He estimates there are roughly seven, maybe as many as eight thousand volunteer fire fighters serving in their communities across the state.

He says towns and cities need to seriously evaluate what their needs and expectations are for fire service in their communities and get creative trying to encourage more volunteers, while partnering with other departments in their area to survive.

“There are approximately 127 departments that actually have part-time fire fighters, or what they call per diem, that are there to help fill the void if you will, especially in daytime coverage,” said Guindon.  He expects the number of departments turning to paid staff to increase.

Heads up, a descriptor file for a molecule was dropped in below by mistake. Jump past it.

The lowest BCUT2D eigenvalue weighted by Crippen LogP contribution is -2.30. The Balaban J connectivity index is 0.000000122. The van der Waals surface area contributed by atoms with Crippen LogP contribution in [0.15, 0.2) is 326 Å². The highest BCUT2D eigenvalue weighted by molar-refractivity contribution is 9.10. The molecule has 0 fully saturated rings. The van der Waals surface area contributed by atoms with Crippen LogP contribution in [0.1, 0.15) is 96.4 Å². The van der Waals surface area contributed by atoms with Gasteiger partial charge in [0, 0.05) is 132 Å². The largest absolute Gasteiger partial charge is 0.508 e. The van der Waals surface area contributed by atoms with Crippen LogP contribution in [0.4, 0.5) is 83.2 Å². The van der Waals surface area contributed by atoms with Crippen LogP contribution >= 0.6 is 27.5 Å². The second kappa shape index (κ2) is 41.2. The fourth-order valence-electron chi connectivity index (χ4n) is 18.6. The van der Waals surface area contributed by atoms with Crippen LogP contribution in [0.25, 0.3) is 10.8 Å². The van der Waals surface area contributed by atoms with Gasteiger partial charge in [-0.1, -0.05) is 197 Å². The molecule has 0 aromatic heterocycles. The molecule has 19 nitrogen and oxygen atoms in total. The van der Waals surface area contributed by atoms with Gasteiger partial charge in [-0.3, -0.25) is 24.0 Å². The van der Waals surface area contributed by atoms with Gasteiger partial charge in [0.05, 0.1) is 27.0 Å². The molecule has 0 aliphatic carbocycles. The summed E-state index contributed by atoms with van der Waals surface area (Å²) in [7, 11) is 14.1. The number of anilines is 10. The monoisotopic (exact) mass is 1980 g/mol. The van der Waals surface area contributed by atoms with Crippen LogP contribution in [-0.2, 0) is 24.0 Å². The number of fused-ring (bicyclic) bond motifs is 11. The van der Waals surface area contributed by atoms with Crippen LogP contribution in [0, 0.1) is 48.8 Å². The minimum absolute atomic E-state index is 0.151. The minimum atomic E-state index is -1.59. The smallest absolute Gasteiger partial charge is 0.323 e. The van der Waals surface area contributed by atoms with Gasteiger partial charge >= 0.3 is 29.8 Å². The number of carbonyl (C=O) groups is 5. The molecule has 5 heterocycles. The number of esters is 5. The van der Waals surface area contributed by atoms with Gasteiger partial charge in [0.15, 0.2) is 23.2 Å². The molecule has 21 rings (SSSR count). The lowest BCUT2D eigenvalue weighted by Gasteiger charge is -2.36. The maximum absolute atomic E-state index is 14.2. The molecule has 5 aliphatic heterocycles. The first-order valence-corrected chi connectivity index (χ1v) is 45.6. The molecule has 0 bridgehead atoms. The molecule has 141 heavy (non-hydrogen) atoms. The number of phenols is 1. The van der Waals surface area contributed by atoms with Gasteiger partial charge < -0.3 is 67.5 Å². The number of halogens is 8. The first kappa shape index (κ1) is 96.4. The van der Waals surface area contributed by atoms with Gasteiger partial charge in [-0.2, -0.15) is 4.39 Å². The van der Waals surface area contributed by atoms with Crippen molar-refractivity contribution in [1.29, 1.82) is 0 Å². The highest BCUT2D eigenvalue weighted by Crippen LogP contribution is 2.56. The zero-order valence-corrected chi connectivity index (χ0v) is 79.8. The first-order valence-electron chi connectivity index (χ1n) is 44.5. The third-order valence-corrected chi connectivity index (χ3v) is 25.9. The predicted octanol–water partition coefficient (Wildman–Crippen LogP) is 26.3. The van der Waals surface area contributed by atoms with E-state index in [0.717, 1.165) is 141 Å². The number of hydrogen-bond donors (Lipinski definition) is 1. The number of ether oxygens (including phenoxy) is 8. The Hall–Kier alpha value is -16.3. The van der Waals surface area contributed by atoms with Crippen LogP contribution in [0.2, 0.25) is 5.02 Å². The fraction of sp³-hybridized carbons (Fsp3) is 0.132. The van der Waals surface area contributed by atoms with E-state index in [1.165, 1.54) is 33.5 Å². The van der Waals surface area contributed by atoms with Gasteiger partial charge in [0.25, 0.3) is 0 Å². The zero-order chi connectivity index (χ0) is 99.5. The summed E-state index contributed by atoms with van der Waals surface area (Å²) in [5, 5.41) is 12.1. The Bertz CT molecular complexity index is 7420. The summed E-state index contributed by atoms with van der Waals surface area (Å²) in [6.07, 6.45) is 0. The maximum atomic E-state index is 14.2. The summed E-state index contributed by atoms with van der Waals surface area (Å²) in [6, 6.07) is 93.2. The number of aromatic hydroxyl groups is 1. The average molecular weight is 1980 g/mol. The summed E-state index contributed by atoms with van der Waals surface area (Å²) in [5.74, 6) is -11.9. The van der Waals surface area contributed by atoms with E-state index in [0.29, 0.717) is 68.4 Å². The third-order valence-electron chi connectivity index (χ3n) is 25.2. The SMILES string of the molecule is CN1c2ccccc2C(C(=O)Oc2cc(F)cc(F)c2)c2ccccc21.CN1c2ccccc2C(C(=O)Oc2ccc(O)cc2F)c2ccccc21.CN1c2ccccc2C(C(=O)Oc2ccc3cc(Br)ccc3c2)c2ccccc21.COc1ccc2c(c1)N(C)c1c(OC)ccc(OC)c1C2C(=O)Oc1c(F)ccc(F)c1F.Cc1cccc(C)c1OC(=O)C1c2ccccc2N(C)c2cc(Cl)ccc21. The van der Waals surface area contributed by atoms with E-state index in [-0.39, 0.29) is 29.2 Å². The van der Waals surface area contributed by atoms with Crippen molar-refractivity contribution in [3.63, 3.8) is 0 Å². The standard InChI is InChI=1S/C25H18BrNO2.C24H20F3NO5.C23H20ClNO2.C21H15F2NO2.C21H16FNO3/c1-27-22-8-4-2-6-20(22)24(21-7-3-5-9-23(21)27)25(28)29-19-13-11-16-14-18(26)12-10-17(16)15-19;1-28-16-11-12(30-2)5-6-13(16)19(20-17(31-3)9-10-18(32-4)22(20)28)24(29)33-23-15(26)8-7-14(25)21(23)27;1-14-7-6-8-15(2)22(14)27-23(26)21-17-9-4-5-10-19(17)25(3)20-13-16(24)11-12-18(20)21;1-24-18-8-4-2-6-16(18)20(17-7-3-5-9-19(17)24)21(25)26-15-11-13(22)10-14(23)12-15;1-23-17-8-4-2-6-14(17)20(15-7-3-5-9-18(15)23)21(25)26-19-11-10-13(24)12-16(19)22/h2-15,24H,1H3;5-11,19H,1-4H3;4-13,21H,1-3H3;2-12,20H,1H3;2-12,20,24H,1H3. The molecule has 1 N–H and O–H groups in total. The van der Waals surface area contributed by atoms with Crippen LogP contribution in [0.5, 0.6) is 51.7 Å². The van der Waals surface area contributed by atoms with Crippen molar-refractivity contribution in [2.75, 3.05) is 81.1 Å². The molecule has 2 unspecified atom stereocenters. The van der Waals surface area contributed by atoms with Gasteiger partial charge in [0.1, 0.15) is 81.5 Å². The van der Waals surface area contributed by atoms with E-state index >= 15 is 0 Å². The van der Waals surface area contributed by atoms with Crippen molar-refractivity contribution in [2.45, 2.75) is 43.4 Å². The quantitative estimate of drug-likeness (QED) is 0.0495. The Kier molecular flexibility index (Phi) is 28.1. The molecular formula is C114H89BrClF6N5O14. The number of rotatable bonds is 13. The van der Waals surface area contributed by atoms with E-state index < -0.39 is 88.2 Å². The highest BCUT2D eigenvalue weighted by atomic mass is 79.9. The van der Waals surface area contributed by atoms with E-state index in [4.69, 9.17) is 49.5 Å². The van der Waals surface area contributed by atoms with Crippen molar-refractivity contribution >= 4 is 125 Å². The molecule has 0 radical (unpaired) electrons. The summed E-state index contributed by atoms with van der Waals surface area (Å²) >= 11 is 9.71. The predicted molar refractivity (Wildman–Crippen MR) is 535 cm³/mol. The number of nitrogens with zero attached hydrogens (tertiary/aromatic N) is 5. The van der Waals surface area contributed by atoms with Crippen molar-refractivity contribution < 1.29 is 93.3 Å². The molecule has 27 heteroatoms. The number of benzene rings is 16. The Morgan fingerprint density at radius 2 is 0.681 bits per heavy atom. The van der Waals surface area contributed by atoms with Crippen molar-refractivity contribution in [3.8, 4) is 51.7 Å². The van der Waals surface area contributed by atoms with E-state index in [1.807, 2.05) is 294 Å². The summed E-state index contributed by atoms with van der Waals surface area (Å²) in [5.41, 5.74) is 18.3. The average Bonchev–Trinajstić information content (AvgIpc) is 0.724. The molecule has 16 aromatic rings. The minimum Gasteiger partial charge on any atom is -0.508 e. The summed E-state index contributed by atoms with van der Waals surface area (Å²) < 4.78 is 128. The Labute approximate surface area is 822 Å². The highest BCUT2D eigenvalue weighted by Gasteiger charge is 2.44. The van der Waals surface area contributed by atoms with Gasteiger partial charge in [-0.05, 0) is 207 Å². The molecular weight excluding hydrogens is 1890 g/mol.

Fire Marshal Thomas says the state doesn’t not require, but enables towns and cities, to provide fire protection services.  He doesn’t expect many departments will close their doors in the near future, but says the increased demands on an aging population of fire fighters is starting to take its toll.

“The desire, the ability, the obligation to be able to give one’s time and energy to being a fire fighter is difficult,” said Thomas.

He anticipates towns may start requiring the installation of residential sprinklers in newly constructed homes as one way of protecting people in the absence of an immediate response to a call for help.

The shortage of volunteers is not only eating into town budgets as they are forced to pay for additional staff, but it also impacts insurancerates for property owners when a community’s fire fighting response is not up to industry standards.

For now, fire departments are working with what they have to handle emergencies when they occur.